The Flores Settlement requires ORR to release unaccompanied minors to a sponsor without unnecessary delay. Detention is only required when needed to ensure appearance in court or to protect the minor or others’ safety. ORR policy is to release minors in a “safe, efficient, and timely manner.” While the minor is in custody, the government completes a list of steps that include sponsor interviews, verification of identity, background checks, and—in some cases—home studies.

In May 2018, CBP, ICE, and ORR entered into an agreement mandating continuous information sharing on unaccompanied minors. The memorandum also added a requirement that all adult members of a sponsor’s household be fingerprinted. ICE later admitted that at least 330 sponsors, potential sponsors, or members of their household had been detained based on the information sharing. These changes created a chilling effect for potential sponsors. This led to an increase in time unaccompanied minors spent in custody.

In November 2018, the average length of stay reached a high of 93 days. In December 2018, ORR announced limitations on the information-sharing policy. By August 2019, the average length of stay had decreased to 50 days.

What Are the Conditions Inside ORR Permanent Shelters?

The Trafficking Victims Protection Reauthorization Act (TVPRA) requires that ORR place minors in “the least restrictive setting” possible. Additionally, the Flores Settlement requires that permanent facilities meet strict licensing requirements.

Standards set by the Flores Settlement require licensed facilities to provide medical and dental care, food, clothing, and personal grooming items. Facilities must also provide educational services, recreation and leisure time, counseling, acculturation and adaptation services, religious services, family visitation, privacy, and legal services to unaccompanied minors. Many ORR shelters follow these standards and provide a high level of care to the children under their custody. Despite these standards, HHS indicated in May 2019 its intent to limit services “that are not directly necessary for the protection of life and safety” by cutting educational services, legal services, and recreational equipment.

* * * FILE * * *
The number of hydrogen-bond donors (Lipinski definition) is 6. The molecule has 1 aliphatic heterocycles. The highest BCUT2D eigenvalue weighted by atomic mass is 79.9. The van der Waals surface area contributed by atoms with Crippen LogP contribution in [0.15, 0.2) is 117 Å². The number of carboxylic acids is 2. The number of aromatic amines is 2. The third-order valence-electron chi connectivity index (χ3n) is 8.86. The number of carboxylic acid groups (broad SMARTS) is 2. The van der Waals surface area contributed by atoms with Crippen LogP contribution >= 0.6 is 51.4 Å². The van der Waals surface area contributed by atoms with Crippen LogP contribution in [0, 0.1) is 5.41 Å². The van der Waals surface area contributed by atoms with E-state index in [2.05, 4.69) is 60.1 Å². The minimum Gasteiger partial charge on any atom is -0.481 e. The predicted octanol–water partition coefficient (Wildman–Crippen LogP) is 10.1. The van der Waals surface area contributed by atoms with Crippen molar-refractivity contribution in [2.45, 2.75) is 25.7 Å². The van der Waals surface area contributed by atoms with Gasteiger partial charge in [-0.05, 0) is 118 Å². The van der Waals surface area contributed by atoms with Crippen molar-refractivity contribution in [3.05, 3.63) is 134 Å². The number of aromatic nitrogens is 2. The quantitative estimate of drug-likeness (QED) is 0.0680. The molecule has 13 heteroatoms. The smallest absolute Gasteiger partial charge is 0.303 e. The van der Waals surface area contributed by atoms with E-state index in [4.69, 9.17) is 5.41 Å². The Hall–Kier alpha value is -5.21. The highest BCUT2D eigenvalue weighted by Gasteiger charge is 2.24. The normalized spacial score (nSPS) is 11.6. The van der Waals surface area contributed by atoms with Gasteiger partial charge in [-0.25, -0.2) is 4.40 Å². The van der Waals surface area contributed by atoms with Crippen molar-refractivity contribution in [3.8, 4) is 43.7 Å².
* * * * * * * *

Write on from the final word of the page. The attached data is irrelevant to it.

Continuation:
Some facilities also reportedly fail to provide adequate medical services. A September 2019 OIG report found significant challenges to providing mental health services in ORR facilities. Facilities had difficulty hiring and retaining qualified mental health clinicians. This resulted in high caseloads, difficulty accessing external specialists, and difficulty transferring children who needed higher levels of care to residential treatment facilities. The OIG also reported the administration of prescription psychotropic drugs without parental permission. Additionally, children and staff reported at least 1,000 incidents of sexual abuse per year in ORR facilities during FYs 2015-2018.

What Access to Legal Counsel Is Available Inside ORR Permanent Shelters?

Most unaccompanied minors receive Know Your Rights presentations while in custody. Many sponsors receive a similar presentation upon reunification with the child. While these presentations include information on securing legal services, limited funding means they do not guarantee representation.

Congress has directed HHS to ensure access to legal services “to the greatest extent practicable.” Many unaccompanied minors still go through part or the entirety of their immigration proceedings without an attorney. ORR provides grants through the Unaccompanied Children Program to a network of legal service providers.

Detention by Office of Refugee Resettlement: Temporary Influx Shelters

Who Runs ORR Temporary Influx Shelters?